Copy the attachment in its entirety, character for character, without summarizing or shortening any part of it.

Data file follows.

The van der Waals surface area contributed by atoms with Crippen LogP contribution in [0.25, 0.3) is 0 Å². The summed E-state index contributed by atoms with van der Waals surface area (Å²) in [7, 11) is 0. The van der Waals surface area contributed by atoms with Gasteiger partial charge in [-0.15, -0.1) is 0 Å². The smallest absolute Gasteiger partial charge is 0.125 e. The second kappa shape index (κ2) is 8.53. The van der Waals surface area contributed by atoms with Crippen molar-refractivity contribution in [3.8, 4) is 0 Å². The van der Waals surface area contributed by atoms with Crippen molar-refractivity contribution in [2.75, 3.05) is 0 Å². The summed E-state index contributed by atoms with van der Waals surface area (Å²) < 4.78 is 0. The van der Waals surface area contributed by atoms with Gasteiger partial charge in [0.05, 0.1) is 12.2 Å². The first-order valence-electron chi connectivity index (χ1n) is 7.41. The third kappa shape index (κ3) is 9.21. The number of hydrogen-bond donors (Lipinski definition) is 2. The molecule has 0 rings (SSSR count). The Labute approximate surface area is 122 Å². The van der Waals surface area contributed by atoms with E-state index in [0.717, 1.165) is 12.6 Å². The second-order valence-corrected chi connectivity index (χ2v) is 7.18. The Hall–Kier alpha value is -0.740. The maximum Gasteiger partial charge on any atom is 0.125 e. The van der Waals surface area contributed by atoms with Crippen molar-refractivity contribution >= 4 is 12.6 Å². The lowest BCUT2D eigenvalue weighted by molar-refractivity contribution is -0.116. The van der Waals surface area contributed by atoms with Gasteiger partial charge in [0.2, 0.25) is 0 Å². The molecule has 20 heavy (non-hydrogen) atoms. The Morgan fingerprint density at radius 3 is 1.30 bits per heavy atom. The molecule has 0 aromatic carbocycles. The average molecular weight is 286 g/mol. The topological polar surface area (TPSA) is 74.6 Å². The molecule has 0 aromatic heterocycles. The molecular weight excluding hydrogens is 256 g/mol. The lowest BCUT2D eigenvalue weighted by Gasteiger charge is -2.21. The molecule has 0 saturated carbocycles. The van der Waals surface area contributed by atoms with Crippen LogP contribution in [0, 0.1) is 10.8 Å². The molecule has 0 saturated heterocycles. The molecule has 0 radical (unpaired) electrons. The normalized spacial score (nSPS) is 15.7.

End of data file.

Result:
The van der Waals surface area contributed by atoms with Crippen LogP contribution in [0.25, 0.3) is 0 Å². The summed E-state index contributed by atoms with van der Waals surface area (Å²) in [7, 11) is 0. The van der Waals surface area contributed by atoms with Gasteiger partial charge in [-0.15, -0.1) is 0 Å². The smallest absolute Gasteiger partial charge is 0.125 e. The second kappa shape index (κ2) is 8.53. The van der Waals surface area contributed by atoms with Crippen molar-refractivity contribution in [3.8, 4) is 0 Å². The van der Waals surface area contributed by atoms with Crippen molar-refractivity contribution in [2.75, 3.05) is 0 Å². The summed E-state index contributed by atoms with van der Waals surface area (Å²) < 4.78 is 0. The van der Waals surface area contributed by atoms with Gasteiger partial charge in [0.05, 0.1) is 12.2 Å². The first-order valence-electron chi connectivity index (χ1n) is 7.41. The third kappa shape index (κ3) is 9.21. The number of hydrogen-bond donors (Lipinski definition) is 2. The molecule has 0 rings (SSSR count). The Labute approximate surface area is 122 Å². The van der Waals surface area contributed by atoms with E-state index in [0.717, 1.165) is 12.6 Å². The second-order valence-corrected chi connectivity index (χ2v) is 7.18. The Hall–Kier alpha value is -0.740. The maximum Gasteiger partial charge on any atom is 0.125 e. The van der Waals surface area contributed by atoms with Crippen molar-refractivity contribution >= 4 is 12.6 Å². The lowest BCUT2D eigenvalue weighted by molar-refractivity contribution is -0.116. The van der Waals surface area contributed by atoms with Gasteiger partial charge in [0.2, 0.25) is 0 Å². The molecule has 20 heavy (non-hydrogen) atoms. The Morgan fingerprint density at radius 3 is 1.30 bits per heavy atom. The molecule has 0 aromatic carbocycles. The average molecular weight is 286 g/mol. The topological polar surface area (TPSA) is 74.6 Å². The molecule has 0 aromatic heterocycles. The molecular weight excluding hydrogens is 256 g/mol. The lowest BCUT2D eigenvalue weighted by Gasteiger charge is -2.21. The molecule has 0 saturated carbocycles. The van der Waals surface area contributed by atoms with Crippen LogP contribution in [0, 0.1) is 10.8 Å². The molecule has 0 saturated heterocycles. The molecule has 0 radical (unpaired) electrons. The normalized spacial score (nSPS) is 15.7.